# Consecutive angles

To talk about **consecutive angles it** is important to also first talk about the definition of angle. An **angle** is the portion of the **plane** that is between two **rays** which have a **common origin** known as the **vertex** . It can also be said that the angle is the opening formed by two sides that start from that common point, or are centered on the rotation that the **plane** gives with respect to its **origin** . When we talk about **consecutive angles** we refer to an angle **relationship** that implies the **parameters **conformants, these parameters are the **coplanar ****lines** or **rays** and the **vertex** where these lines meet.

## What are consecutive angles?

Two angles can be **consecutive** when one **angle** is **successive to** the other, which means that the two angles share the same **vertex** and one of their **rays** . When a ray forms **two angles** on one **side** and the **other** , we are faced with two consecutive angles.

- Definition
- features
- Consecutive interior angles
- How they differ from adjacent angles
- Examples of consecutive angles

## Definition

We say that two angles that are within the same **plane** are **consecutive** when they have only one **side in common** . According to the extension, given several angles in a certain **order** , they will then be **consecutive** when each of them is consecutive with the next.

The word consecutive when we refer to angles means that the angles share at the same time the same **vertex** as well as one of the **sides** , which can be the **line** or **ray** , in other words they are one next to the other delimited by one of the **lines** that make them up and, if there are more than two **angles** , they can continue to be **consecutive** if the one that follows shares the side of the last one always with the **same vertex** .

## features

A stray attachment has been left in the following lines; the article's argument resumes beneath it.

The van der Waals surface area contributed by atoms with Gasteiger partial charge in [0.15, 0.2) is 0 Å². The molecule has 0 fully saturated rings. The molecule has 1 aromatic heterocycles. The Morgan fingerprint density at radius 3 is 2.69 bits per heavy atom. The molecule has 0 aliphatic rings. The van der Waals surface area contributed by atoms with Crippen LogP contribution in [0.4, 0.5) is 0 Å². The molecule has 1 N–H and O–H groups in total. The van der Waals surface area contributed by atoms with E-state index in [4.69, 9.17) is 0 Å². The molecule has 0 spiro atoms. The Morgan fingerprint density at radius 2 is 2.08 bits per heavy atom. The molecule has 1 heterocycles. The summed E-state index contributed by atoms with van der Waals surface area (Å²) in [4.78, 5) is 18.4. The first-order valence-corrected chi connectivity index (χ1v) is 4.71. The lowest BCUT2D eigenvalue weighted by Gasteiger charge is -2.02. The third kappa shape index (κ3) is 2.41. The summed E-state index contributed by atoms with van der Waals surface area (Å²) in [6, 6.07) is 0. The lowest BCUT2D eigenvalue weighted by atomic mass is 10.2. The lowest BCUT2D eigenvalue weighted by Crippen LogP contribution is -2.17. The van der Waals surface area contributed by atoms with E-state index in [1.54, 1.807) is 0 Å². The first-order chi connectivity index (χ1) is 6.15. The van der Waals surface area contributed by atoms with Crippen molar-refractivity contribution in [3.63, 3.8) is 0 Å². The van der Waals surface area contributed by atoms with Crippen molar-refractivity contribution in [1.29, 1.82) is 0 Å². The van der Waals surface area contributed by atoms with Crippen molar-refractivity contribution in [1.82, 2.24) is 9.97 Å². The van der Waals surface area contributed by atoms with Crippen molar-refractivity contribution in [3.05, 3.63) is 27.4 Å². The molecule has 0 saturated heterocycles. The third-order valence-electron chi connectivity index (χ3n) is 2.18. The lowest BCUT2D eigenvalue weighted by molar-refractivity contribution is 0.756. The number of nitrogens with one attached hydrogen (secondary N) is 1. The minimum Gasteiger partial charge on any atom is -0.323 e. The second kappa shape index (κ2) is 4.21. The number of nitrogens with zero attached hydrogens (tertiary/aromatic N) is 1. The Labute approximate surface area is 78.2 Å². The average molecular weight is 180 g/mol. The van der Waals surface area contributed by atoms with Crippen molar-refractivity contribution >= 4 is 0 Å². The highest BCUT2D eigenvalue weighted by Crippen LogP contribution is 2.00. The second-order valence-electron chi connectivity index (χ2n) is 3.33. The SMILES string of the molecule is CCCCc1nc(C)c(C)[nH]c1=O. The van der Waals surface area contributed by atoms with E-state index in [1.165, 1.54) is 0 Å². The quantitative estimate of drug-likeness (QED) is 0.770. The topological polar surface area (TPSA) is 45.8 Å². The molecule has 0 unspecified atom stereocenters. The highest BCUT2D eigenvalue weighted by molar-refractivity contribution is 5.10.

The main characteristics of the consecutive angles are the following:

- Consecutive angles are those that have or share the same vertex.
- They have only one side in common.
- Several angles can become consecutive when each of them shares a side with the angle that follows it.
- The sum that results from the consecutive angles is equivalent to the angle comprised by the infrequent sides of the angles.
- For two angles to be added they must necessarily be consecutive.
- These angles are in the same way placed side by side.

## Consecutive interior angles

Consecutive angles are also known with the name of **adjacent angles** , and the angles are having a **side** in **common** and the **same vertex** . These angles then share a side and a vertex and are located side by side. When the angles are ordered in a certain way, they are said to be consecutive if each **angle** is **successive** with the other. When the angles meet consecutively and are interior, it is when two lines are crossed by another **transversal** call but within both lines.

The **sum** of the consecutive angles will then be equal to the angle that has been formed by what are the **uncommon** sides of the angles. When two lines are cut by means of a **transversal** , the pair of angles on one side of the transversal and within the two lines are called the **consecutive interior angles** .

The Consecutive **Interior Angles Theorem** tells us that if two **parallel lines** are cut by a **transversal** , then the pairs of consecutive interior angles formed are supplementary.

## How they differ from adjacent angles

Consecutive angles have a vertex and a side in common, and these angles are followed one after the other. The adjacent angles are the angles that are found consecutively and that have non-common sides within the same line; are any pair of angles that are in a row but when their degrees are added, a total of 180 ° is obtained.

## Examples of consecutive angles

Some examples of consecutive angles are as follows:

**Right angles**:**Right**angles measure 90º and are the result of the perpendicular crossing of two rays.**Obtuse angles**: the**obtuse**angles are those that measure more than 90º.**Convex angles**:**Convex**angles are those that measure less than 180º.**Concave angles**:**Concave**angles are those that measure more than 180º and less than 360º.- Supplementary angles: Supplementary angles are those that adding the two together give a straight angle.
**Adjacent angles**: they have a side and a vertex in common and the other on the same line.**Central angles in a circle**: one whose vertex is located in the center of the circle.